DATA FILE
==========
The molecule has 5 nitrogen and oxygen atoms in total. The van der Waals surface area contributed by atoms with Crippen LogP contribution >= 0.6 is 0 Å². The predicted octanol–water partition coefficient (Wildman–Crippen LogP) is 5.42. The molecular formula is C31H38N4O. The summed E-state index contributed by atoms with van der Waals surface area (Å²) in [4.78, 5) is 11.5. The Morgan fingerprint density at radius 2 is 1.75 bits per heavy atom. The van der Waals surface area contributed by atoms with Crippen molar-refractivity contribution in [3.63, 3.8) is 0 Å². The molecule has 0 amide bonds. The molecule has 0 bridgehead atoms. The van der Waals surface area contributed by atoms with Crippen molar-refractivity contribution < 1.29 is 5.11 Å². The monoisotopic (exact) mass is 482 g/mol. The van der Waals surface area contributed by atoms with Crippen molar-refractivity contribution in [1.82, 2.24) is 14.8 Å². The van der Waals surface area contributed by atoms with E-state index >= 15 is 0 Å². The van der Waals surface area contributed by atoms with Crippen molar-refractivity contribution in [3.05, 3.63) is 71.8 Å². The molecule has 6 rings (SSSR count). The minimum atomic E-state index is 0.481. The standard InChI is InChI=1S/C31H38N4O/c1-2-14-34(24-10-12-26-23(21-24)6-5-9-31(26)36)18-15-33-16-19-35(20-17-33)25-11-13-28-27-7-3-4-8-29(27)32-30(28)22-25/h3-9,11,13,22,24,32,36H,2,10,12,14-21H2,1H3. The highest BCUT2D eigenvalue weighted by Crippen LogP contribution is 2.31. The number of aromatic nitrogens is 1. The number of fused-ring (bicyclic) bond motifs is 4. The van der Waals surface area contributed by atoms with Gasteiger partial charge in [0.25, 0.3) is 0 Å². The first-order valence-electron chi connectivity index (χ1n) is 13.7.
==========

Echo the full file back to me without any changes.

The molecule has 5 nitrogen and oxygen atoms in total. The van der Waals surface area contributed by atoms with Crippen LogP contribution >= 0.6 is 0 Å². The predicted octanol–water partition coefficient (Wildman–Crippen LogP) is 5.42. The molecular formula is C31H38N4O. The summed E-state index contributed by atoms with van der Waals surface area (Å²) in [4.78, 5) is 11.5. The Morgan fingerprint density at radius 2 is 1.75 bits per heavy atom. The van der Waals surface area contributed by atoms with Crippen molar-refractivity contribution in [3.63, 3.8) is 0 Å². The molecule has 0 amide bonds. The molecule has 0 bridgehead atoms. The van der Waals surface area contributed by atoms with Crippen molar-refractivity contribution < 1.29 is 5.11 Å². The monoisotopic (exact) mass is 482 g/mol. The van der Waals surface area contributed by atoms with Crippen molar-refractivity contribution in [1.82, 2.24) is 14.8 Å². The van der Waals surface area contributed by atoms with E-state index >= 15 is 0 Å². The van der Waals surface area contributed by atoms with Crippen molar-refractivity contribution in [3.05, 3.63) is 71.8 Å². The molecule has 6 rings (SSSR count). The minimum atomic E-state index is 0.481. The standard InChI is InChI=1S/C31H38N4O/c1-2-14-34(24-10-12-26-23(21-24)6-5-9-31(26)36)18-15-33-16-19-35(20-17-33)25-11-13-28-27-7-3-4-8-29(27)32-30(28)22-25/h3-9,11,13,22,24,32,36H,2,10,12,14-21H2,1H3. The highest BCUT2D eigenvalue weighted by Crippen LogP contribution is 2.31. The number of aromatic nitrogens is 1. The number of fused-ring (bicyclic) bond motifs is 4. The van der Waals surface area contributed by atoms with Gasteiger partial charge in [0.25, 0.3) is 0 Å². The first-order valence-electron chi connectivity index (χ1n) is 13.7.